After returning to New Delhi, I traveled north to the Spiti valley, which lies in the Trans-Himalayan belt.Through Ecosphere, a social enterprise focused on conservation, I created a customized itinerary of 10 days volunteering in remote highland villages. During two homestays, I farmed, herded and completed household chores, including the arduous task of collecting water. This unique opportunity allowed me to understand how difficult it is to live at such high altitude with very little water. Comparing this region of India to the other regions also helped me fully respond to the essential question about how India’s diverse natural environment affects its people. As I trekked from one village to the next, I observed the fragile ecology and took note of the special ways in which people interacted with their environment.
Click here for a video about another world water-themed teacher grant – Kevin Denton (Fort Collins, Colorado) designed his Fund for Teachers fellowship to research the lack of clean drinking water in Rwanda, resulting in a “Walk to the Water” student fundraiser.
As a result of this teacher grant, I now serve as a role model, inspiring my students to engage in civic action. I created five case studies that include photographs, personal journal entries and relevant newspaper articles. Since they have never used case studies before, this will give them the chance to research and then create meaning from the real world.
High-school students enrolled in a Contemporary World Issues class will also use my case studies; I will visit their class as a guest speaker. Students will move away from a textbook-centered curriculum and engage in real-world situations as a result of my participation in this Fund For Teachers fellowship.
Although water scarcity and pollution is a harsh reality for many people around the world, it is just an abstract concept for most American children, especially my Language Arts students from a suburban public middle school in Connecticut. Through my investigation of the topic, I’m better prepared to teach my students about this multi-faceted global crisis. I want to engage my students in real-life problems; I want them to become true global citizens who can make a meaningful difference. Compassion and curiosity fuel me, and I want my students to be compelled to stand up and be counted in this world. I intend to create conservationists, innovators, and advocates out of each and every one of my students. As Mother Theresa said, “I alone cannot change the world, but I can cast a stone across the waters to create many ripples.”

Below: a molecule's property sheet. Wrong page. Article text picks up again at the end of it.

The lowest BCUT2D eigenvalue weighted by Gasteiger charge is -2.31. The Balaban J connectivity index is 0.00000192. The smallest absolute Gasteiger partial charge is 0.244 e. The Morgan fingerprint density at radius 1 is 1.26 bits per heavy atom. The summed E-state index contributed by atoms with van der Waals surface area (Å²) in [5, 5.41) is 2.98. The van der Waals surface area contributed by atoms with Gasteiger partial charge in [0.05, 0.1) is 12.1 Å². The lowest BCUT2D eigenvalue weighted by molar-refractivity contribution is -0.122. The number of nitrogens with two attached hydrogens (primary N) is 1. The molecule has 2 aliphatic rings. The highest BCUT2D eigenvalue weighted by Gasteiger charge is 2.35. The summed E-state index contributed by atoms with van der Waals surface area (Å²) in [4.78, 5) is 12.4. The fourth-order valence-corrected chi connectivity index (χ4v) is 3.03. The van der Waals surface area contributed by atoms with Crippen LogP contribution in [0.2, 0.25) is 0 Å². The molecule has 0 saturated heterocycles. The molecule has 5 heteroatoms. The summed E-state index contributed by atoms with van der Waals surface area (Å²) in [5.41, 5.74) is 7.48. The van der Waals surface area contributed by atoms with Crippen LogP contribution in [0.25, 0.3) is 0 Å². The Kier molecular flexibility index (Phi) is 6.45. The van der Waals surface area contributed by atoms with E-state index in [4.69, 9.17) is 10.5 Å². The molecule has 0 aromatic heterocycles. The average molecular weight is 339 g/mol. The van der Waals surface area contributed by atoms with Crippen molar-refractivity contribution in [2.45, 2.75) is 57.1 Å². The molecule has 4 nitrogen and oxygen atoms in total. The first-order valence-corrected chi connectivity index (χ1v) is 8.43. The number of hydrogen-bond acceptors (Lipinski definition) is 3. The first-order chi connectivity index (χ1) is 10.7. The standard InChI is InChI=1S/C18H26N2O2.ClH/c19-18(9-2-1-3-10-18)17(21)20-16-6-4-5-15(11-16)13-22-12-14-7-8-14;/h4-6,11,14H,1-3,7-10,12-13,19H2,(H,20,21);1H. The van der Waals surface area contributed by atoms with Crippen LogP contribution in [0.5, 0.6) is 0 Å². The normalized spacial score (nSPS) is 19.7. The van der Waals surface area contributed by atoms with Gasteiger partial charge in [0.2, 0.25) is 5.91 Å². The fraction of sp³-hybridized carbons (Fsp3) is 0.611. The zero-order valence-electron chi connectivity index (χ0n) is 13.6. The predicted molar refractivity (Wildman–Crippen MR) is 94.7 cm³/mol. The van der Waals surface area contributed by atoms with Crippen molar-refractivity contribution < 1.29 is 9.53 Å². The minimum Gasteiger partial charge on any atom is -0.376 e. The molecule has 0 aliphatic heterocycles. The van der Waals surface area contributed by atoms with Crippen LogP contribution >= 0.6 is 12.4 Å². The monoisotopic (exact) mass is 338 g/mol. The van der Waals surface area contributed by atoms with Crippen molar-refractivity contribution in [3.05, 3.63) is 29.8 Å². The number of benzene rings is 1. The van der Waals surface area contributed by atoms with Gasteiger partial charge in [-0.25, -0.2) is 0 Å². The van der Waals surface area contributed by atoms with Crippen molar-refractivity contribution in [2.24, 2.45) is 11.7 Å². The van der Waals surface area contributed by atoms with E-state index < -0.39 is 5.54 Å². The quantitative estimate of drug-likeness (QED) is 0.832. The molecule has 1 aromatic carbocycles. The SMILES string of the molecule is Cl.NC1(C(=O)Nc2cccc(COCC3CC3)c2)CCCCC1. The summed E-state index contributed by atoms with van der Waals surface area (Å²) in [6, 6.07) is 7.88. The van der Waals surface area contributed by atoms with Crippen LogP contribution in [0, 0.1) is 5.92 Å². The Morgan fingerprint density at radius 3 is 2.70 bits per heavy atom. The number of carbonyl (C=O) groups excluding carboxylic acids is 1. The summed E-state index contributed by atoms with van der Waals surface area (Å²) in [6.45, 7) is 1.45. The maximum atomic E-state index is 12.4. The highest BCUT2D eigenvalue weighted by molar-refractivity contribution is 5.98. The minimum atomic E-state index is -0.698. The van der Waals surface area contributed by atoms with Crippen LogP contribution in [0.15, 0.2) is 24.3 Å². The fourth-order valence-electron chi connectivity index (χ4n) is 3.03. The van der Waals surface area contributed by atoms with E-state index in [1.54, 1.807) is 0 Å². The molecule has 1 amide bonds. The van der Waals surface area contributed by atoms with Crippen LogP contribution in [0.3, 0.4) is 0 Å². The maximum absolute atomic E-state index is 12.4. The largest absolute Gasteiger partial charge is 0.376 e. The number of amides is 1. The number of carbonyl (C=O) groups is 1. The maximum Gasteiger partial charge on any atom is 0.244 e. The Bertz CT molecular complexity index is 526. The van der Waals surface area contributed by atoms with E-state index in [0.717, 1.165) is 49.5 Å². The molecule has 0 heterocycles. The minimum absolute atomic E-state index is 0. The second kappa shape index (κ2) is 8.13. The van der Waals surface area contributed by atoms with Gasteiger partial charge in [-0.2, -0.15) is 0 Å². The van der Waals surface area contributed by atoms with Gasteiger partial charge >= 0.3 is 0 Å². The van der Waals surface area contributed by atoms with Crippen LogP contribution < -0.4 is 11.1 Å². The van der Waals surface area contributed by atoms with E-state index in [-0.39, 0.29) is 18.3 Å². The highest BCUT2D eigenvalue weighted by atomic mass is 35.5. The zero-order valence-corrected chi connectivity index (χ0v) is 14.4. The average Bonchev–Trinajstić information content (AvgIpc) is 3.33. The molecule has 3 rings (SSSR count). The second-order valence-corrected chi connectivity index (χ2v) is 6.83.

It is rare nowadays for teachers to be rewarded for an interest in professional development. Often, schools do not have the money to provide teacher grants; professional development tends to be one day conferences or workshops during the school year and are usually devoted to dry, mundane topics. To be given the opportunity to grow professionally and personally during the summer with through this teacher grant has been life-changing. I can’t walk down the street now without thinking about the hard-working sugar cane farmers in Tamil Nadu or the inspiring teenage monks in the Ki monastery. Not a day goes by that I don’t think about the laundry men of Varanasi or the village leader in Mehdiganj who is fighting to keep the hand pumps in his community from drying up.
After this experience, my teaching will certainly evolve because I will teach with much more meaning and purpose. I also expect my students to take a greater interest in serving the common good, and I will make this a priority in their assignments. I have transformed as a result of this Fund For Teachers grant, and I can’t thank the donors enough.
Images courtesy of the author
Marina Outwater is currently a seventh grade Language Arts and Reading teacher at Long River Middle School in Prospect, Connecticut. She is one of 487 preK-12 teachers awarded Fund for Teachers grants for self-designed professional development in the summer. For more information visit fundforteachers.org and read about additional Fund for Teachers grant recipients’ work on the organization’s blog.